The SCN5A gene encodes INa, which are voltage-gated sodium channels essential for normal electrical excitability. INa is responsible for the rapid membrane depolarization that characterize the initial phase of the action potential in most excitable cells. In myocardium, the voltage-gated sodium channels activate rapidly upon depolarization and contribute to the control of membrane refractoriness during repetitive stimulation. Defects in the fast component of the inactivation of cardiac sodium channels are responsible for idiopathic ventricular fibrillation syndrome (Chen et al., Nature 1998, 392, 293-296). As compared to the fast component, defects in the slow component of the inactivation of sodium channels are responsible for the LQT3 form of long QT syndrome (Wang et al., Hum. Mol. Genet. 1995, 4, 1603-1607; Bennet et al., Nature 1995, 376, 683-685). Furthermore, the INa current is a target for class I antiarrhythmics.

Quinidine and quinine have been evaluated in the frog oocyte model. Studies reveal markedly different effects on potassium and sodium channels. Studies utilizing 100 μM quinidine reveal marked inhibition of the potassium channel while 100 μM quinine had only minimal effects (FIG. 3). Since it is likely that K+ channels play a potential role in the induction of diarrhea, the failure of quinine to affect these channels is consistent with its GI effect of causing constipation. Moreover, since quinine has no pro-arrhythmic action thought to be associated with the K+ channel (IKr) effect, the profile observed in this model with quinine is predictive of the clinical effects of this drug.

In yet another embodiment, the stereoisomerically purified compound of the present invention can be used as safer anti-arrhythmic and safer anti-malarial agent than either quinine or quinidine.

The disclosures in this application of all articles and references, including patents, are incorporated herein by reference.

The invention is illustrated further by the following examples which are not to be construed as limiting the invention in scope or spirit to the specific procedures described in them.

The starting materials and various intermediates may be obtained from commercial sources, prepared from commercially available organic compounds, or prepared using well known synthetic methods.

EXAMPLE 1

Purification of Quinidine. Quinidine is known to contain up to 20% dihydroquinidine as an impurity. In order to obtain pure quinidine (>99%) and avoid interference due to this impurity, commercial quinidine (containing dihydroquinidine) is subjected to purification using HPLC. The HPLC procedure utilizes a C18 μ-Bondapak column operated isocratically with 0.05 M sodium (or potassium) phosphate buffer (pH 3.0) and acetonitrite (73:27, v/v) at a constant flow-rate of 1 ml/min. The UV variable wavelength detector is set at 237 nm and the liquid chromatograph employed is a Spectral Physics Apparatus. Portions of the eluent containing the quinidine (as indicated in the chromatogram) are collected, concentrated and later subjected to HPLC analysis. Following separation, this analysis indicates the quinidine peak to be greater than 99.9% pure.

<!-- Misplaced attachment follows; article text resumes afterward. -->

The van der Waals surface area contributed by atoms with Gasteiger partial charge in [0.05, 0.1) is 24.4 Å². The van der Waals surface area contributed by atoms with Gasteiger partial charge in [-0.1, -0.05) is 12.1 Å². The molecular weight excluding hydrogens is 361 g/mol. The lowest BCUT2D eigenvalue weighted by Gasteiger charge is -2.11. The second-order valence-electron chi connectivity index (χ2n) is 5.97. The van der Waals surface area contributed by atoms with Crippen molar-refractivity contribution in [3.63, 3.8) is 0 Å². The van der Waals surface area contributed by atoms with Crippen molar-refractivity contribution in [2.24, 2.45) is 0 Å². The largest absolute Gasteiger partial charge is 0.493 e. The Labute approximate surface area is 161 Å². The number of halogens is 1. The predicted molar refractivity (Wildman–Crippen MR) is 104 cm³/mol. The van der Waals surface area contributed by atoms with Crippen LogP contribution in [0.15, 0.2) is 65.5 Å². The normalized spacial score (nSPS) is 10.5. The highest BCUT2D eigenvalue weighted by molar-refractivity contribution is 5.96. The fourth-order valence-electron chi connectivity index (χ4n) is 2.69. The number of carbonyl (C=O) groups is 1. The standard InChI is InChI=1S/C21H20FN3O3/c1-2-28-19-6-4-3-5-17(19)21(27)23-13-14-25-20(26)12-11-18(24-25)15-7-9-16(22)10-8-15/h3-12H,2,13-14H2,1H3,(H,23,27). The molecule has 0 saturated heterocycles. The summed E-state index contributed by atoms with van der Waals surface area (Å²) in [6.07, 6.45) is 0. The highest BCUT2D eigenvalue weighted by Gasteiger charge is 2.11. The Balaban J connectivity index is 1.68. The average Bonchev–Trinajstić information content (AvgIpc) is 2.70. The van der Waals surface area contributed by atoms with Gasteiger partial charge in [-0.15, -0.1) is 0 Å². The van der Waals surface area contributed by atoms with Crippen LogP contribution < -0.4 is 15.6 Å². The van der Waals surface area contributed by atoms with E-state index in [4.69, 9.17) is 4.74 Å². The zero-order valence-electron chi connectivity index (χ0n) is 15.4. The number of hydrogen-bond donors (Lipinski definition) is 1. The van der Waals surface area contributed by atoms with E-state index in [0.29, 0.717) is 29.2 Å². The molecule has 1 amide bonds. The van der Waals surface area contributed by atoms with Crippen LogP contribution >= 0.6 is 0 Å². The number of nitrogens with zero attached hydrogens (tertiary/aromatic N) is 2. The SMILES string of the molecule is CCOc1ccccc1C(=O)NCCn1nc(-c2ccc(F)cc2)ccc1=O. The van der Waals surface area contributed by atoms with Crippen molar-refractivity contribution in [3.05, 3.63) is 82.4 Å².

Chromatographic Isolation of Quinine and Quinidine Isomers. Chiral separation is performed using a Spectra-Physics HPLC instrument and UV variable wavelength detector set at 254 nm. The chromatographic column is a pre-packed 25 mm×4.6 mm ID Cyclobond I (5 μm) operated with a methanol—0.014 M sodium perchlorate (75:25 v/v) mobile phase, at a flow rate of 0.2 ml/min. Alternatively, a pre-packed 150 mm×4 mm ID Resolvosil BSA-7 column (5 μm) may be operated isocratically with 0.05 M sodium phosphate buffer (pH 3.0)—acetonitrile (73:27 v/v) at a flow rate of 0.2 ml/min.

The identification of each isomer of quinidine and quinine can be made using a combination of 2- or 3-dimensional high resolution NMR (13C and proton) spectroscopy using a chiral shift reagent, mass spectrometry, and optical activity. In order to obtain isomers of quinidine and quinine having the desired optical purity, eluted samples may need to be rechromatographed.

Chiral Separation of Quinidine. Chiral separation is performed using a Spectra-Physics HPLC instrument and UV variable wavelength detector set at 254 nm. The chromatographic column is a pre-packed 250×4.6 mm ID Cyclobond I (β-cyclodextrin; 5 μm spherical particles; Alltech Inc.). The mobile phase is CH3CN (or methanol): NH4-acetate (0.05 m) buffer (27:73) (v/v), pH adjusted to 3.5 and the instrument is operated isocratically with a flow rate of 1.0 ml/min. The HPLC analysis results in two peaks in the chromatogram with retention times of 5.6 min and 5.9 min for peak a and peak b, respectively (FIG. 4). Eluents are collected at their respective retention times. Mass spectral analysis (using Micromass-Waters LC-MS #1690 spectrometer) of the aliquots containing both fractions indicate a molecular weight of 325.4 (FIG. 4), which confirms the presence of quinidine isomer(s) in each of the two fractions. The concentration of each fraction is determined from the UV absorbances compared to those of the known concentrations of quinidine reference samples. The results indicate that each fraction has a concentration of 1.4 mM/L. Chiral chromatograms of LC-MS of the two isolated peaks having retention times of 8.31 and 8.66 min. are obtained. Both peaks have a mass spectral analysis indicating a molecular weight of 325 corresponding to quinidine (FIG. 5).